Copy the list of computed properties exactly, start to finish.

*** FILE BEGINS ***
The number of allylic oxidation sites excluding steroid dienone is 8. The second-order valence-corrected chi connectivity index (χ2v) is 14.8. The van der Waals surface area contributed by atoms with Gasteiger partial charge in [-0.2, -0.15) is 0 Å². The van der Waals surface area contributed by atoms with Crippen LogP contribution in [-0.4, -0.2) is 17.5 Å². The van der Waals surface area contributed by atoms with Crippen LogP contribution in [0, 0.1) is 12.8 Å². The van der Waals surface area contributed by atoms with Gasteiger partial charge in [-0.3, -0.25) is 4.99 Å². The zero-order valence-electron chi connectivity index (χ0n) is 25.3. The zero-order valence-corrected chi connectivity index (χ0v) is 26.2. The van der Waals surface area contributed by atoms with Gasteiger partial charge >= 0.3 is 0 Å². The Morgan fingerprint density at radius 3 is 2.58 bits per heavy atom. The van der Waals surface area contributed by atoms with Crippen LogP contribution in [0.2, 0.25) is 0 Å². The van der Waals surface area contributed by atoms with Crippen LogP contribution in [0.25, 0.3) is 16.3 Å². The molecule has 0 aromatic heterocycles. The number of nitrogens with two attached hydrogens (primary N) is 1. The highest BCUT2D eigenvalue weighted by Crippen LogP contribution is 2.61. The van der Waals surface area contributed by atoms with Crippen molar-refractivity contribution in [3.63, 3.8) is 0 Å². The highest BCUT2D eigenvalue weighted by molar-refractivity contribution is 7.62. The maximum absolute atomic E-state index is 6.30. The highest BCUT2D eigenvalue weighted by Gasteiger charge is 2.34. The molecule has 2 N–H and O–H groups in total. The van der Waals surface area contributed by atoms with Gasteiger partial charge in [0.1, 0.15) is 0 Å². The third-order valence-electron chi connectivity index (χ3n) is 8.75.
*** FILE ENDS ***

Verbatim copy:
The number of allylic oxidation sites excluding steroid dienone is 8. The second-order valence-corrected chi connectivity index (χ2v) is 14.8. The van der Waals surface area contributed by atoms with Gasteiger partial charge in [-0.2, -0.15) is 0 Å². The van der Waals surface area contributed by atoms with Crippen LogP contribution in [-0.4, -0.2) is 17.5 Å². The van der Waals surface area contributed by atoms with Crippen LogP contribution in [0, 0.1) is 12.8 Å². The van der Waals surface area contributed by atoms with Gasteiger partial charge in [-0.3, -0.25) is 4.99 Å². The zero-order valence-electron chi connectivity index (χ0n) is 25.3. The zero-order valence-corrected chi connectivity index (χ0v) is 26.2. The van der Waals surface area contributed by atoms with Gasteiger partial charge >= 0.3 is 0 Å². The Morgan fingerprint density at radius 3 is 2.58 bits per heavy atom. The van der Waals surface area contributed by atoms with Crippen LogP contribution in [0.2, 0.25) is 0 Å². The van der Waals surface area contributed by atoms with Crippen LogP contribution in [0.25, 0.3) is 16.3 Å². The molecule has 0 aromatic heterocycles. The number of nitrogens with two attached hydrogens (primary N) is 1. The highest BCUT2D eigenvalue weighted by Crippen LogP contribution is 2.61. The van der Waals surface area contributed by atoms with Crippen molar-refractivity contribution in [3.63, 3.8) is 0 Å². The highest BCUT2D eigenvalue weighted by molar-refractivity contribution is 7.62. The maximum absolute atomic E-state index is 6.30. The highest BCUT2D eigenvalue weighted by Gasteiger charge is 2.34. The molecule has 2 N–H and O–H groups in total. The van der Waals surface area contributed by atoms with Gasteiger partial charge in [0.1, 0.15) is 0 Å². The third-order valence-electron chi connectivity index (χ3n) is 8.75.